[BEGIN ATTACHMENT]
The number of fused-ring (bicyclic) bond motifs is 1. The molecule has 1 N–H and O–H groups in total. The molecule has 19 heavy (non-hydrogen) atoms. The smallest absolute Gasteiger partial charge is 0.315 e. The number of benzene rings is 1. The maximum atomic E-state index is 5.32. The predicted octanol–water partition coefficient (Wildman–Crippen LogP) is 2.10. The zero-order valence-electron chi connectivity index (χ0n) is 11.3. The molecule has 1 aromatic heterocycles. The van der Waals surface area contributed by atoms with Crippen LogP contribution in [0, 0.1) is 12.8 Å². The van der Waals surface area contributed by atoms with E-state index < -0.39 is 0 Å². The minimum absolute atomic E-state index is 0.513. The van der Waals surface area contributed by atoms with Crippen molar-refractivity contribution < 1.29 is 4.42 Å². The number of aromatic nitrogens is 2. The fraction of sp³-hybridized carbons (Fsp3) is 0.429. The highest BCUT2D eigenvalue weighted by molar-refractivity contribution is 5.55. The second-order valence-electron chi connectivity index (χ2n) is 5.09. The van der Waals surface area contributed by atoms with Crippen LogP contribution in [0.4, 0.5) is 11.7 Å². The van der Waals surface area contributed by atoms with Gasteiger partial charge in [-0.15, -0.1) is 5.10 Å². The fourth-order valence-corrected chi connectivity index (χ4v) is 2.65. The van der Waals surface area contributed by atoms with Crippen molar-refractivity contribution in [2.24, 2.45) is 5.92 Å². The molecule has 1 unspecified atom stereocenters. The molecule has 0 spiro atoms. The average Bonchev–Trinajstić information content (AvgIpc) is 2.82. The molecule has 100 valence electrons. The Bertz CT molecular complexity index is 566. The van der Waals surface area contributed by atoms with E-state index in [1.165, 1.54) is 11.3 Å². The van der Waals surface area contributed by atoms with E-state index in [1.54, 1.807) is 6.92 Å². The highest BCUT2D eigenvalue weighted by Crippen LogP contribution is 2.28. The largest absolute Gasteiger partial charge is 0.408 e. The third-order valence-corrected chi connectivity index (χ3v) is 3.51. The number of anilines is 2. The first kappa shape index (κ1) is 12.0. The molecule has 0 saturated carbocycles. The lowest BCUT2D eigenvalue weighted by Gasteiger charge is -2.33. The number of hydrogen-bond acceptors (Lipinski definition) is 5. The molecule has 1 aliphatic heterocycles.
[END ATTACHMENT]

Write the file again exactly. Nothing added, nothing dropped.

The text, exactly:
The number of fused-ring (bicyclic) bond motifs is 1. The molecule has 1 N–H and O–H groups in total. The molecule has 19 heavy (non-hydrogen) atoms. The smallest absolute Gasteiger partial charge is 0.315 e. The number of benzene rings is 1. The maximum atomic E-state index is 5.32. The predicted octanol–water partition coefficient (Wildman–Crippen LogP) is 2.10. The zero-order valence-electron chi connectivity index (χ0n) is 11.3. The molecule has 1 aromatic heterocycles. The van der Waals surface area contributed by atoms with Crippen LogP contribution in [0, 0.1) is 12.8 Å². The van der Waals surface area contributed by atoms with E-state index < -0.39 is 0 Å². The minimum absolute atomic E-state index is 0.513. The van der Waals surface area contributed by atoms with Crippen molar-refractivity contribution < 1.29 is 4.42 Å². The number of aromatic nitrogens is 2. The fraction of sp³-hybridized carbons (Fsp3) is 0.429. The highest BCUT2D eigenvalue weighted by molar-refractivity contribution is 5.55. The second-order valence-electron chi connectivity index (χ2n) is 5.09. The van der Waals surface area contributed by atoms with Crippen LogP contribution in [0.4, 0.5) is 11.7 Å². The van der Waals surface area contributed by atoms with Gasteiger partial charge in [-0.15, -0.1) is 5.10 Å². The fourth-order valence-corrected chi connectivity index (χ4v) is 2.65. The van der Waals surface area contributed by atoms with Crippen molar-refractivity contribution in [2.24, 2.45) is 5.92 Å². The molecule has 1 unspecified atom stereocenters. The molecule has 0 spiro atoms. The average Bonchev–Trinajstić information content (AvgIpc) is 2.82. The molecule has 100 valence electrons. The Bertz CT molecular complexity index is 566. The van der Waals surface area contributed by atoms with E-state index in [1.165, 1.54) is 11.3 Å². The van der Waals surface area contributed by atoms with E-state index in [1.54, 1.807) is 6.92 Å². The highest BCUT2D eigenvalue weighted by Crippen LogP contribution is 2.28. The largest absolute Gasteiger partial charge is 0.408 e. The third-order valence-corrected chi connectivity index (χ3v) is 3.51. The number of anilines is 2. The first kappa shape index (κ1) is 12.0. The molecule has 0 saturated carbocycles. The lowest BCUT2D eigenvalue weighted by Gasteiger charge is -2.33. The number of hydrogen-bond acceptors (Lipinski definition) is 5. The molecule has 1 aliphatic heterocycles.